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eduardas-afanasjevas

Calibrating filament diameter settings

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I've been using a Faberdashery PLA 3MM filament for my Ultimaker 2. When printing layers sloping outwards (or mild overhangs), the printer seems to feed too much material. Excess starts to add up with every layers until the surface gets messed up. I tried tuning the material flow settings (reducing to 95-97%) while printing, however, the results are not always consistent. Sometimes, the Ultimaker leaves tiny gaps when printing with reduced flow which then leads to further errors.

I suspect I need to calibrate the filament diameter settings or the feed rate (i.e. related between feed speed and filament diameter). Any advice how to do this properly?

UPDATE. Image attached.http://imgur.com/lAf7k5e

 

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I think by printing at thinner layers you solve a big part of this problem.

Lower temperature may also effect it.

Are both your fans working?

I don't think you have to tune the material flow, it is an overhang-thing.

 

Yes, both fans are working. I tried printing at 60-100 microns with pretty much the same results. I did notice that PLA doesn't cool down fast enough and gets quite flexible.

What temperature would you recommend?

 

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This is simply because that little froggy has a very shallow angle for its belly and the filament strands are having trouble adhering to their neighbours. Quite a bit of the filament is sticking out into thin air, just barely attached to the model, then the next layer comes along on top and pushes the filament down making things look messy.

Like Sander points out printing thinner layers will help here as the displacement between layers will be reduced. IIRC there's also an updated model of that frog where it's sitting more upright which helps quite a bit.

 

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This is simply because that little froggy has a very shallow angle for its belly and the filament strands are having trouble adhering to their neighbours. Quite a bit of the filament is sticking out into thin air, just barely attached to the model, then the next layer comes along on top and pushes the filament down making things look messy.

Like Sander points out printing thinner layers will help here as the displacement between layers will be reduced. IIRC there's also an updated model of that frog where it's sitting more upright which helps quite a bit.

 

Can you post a link to the updated model?

 

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Overhangs are tough to get "perfect". This is actually pretty good for this kind of an overhang. I would print slow, cool and thin layers and with as much fan as possible.

Going below .1mm tends to make it worse but I would try it. Thin layers helps because that way more filament is touching the layer below and less filament is hanging over thin air.

So set your flow back to 100%.

Try 0.1mm layers, 20mm/sec, 190C.

Now overhangs also have a problem where the plastic shrinks and lifts and then the print head hits the part you are printing - did you notice that at all? If you have that issue then keep things warm: 70C heated bed. Keep things warm by lowering fans possibly to 50% and maybe cover the front of the printer to keep the air warm that is close to the frog belly. If this isn't a problem then better to keep the fans at 100%.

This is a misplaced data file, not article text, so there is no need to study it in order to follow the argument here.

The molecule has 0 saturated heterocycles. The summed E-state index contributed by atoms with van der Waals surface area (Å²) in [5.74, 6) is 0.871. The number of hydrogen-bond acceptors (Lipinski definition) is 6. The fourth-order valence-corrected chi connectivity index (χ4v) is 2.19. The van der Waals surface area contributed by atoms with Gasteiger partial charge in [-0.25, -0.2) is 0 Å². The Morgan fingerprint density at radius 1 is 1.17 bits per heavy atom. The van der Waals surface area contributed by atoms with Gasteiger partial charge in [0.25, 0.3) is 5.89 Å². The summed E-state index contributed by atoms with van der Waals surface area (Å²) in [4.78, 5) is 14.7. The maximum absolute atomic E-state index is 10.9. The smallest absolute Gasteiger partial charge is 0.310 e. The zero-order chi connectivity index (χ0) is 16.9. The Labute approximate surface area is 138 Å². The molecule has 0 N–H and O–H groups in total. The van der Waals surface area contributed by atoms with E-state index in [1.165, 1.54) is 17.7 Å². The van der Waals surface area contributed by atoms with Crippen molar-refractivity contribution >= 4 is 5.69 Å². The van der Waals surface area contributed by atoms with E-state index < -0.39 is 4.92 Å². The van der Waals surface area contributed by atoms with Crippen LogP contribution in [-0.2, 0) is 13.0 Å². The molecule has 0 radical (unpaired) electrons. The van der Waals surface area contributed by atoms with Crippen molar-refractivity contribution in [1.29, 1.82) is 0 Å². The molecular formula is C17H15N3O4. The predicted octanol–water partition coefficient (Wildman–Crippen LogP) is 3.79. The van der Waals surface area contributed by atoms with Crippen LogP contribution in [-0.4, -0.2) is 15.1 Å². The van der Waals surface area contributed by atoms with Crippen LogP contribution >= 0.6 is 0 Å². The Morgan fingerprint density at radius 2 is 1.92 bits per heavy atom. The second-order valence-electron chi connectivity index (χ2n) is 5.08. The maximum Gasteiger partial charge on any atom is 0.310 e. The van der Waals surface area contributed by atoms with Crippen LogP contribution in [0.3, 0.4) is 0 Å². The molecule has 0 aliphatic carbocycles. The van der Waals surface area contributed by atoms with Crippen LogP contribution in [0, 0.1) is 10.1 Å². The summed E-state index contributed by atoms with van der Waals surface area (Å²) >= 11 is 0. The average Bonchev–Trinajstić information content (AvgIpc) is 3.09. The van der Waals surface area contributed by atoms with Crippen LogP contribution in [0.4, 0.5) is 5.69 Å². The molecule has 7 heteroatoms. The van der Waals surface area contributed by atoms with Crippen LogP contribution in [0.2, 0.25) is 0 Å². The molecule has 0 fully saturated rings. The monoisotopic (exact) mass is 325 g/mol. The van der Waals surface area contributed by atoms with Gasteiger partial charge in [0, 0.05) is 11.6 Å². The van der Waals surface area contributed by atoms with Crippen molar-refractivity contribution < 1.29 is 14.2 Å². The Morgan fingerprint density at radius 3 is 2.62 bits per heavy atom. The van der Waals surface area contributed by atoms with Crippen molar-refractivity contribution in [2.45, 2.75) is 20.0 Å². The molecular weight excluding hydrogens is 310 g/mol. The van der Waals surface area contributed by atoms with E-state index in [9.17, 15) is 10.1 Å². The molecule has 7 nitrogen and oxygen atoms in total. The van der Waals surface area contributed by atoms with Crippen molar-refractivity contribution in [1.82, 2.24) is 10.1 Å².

After you do that, try .05mm layers or .03mm layers to see if quality is better or worse. The limiting factor here is the Z drive. If you ask for .05mm layer but get .07mm on the movement of the bed, then you will be underextruding by a lot (and overextruding on the next layer where it corrects itself). So the lines can get *more* prominent when the layers are too thin. But the UM2 is pretty amazing so you might have no trouble going down to .03mm.

 

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Now overhangs also have a problem where the plastic shrinks and lifts and then the print head hits the part you are printing - did you notice that at all? If you have that issue then keep things warm: 70C heated bed. Keep things warm by lowering fans possibly to 50% and maybe cover the front of the printer to keep the air warm that is close to the frog belly. If this isn't a problem then better to keep the fans at 100%.

 

This is exactly what I noticed. Why would I need to keep things warm if this is happening? I noticed that the part that lifts becomes very wobbly and eventually spills out.

 

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The plastic shrinks when it gets cool, by keeping everything warm until the print is finished you limit its impact on the print. Personally I haven't had good results with a bed that hot though, I found overhangs became worse. But, that isn't necessarily an absolute truth and will also depend on the model.

 

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It depends what you mean by "overhang". If the overhang is too steep then heat makes it cool slower and it can droop as it is printed and make it a little uglier but at least it prints. For slightly less steep overhangs, the heat keeps it from shrinking and lifting up and keeps the head from hitting your print.

PLA shrinks linearly based on temperature. Another way to say that is the density of PLA versus termperature is (mostly) a straight line. But the pulling doesn't kick in until around the glass temperature (50-60C) so if you can keep PLA above 50C it shouldn't shrink so much until the print is over (where it all shrinks at the same time and isn't as serious).

 

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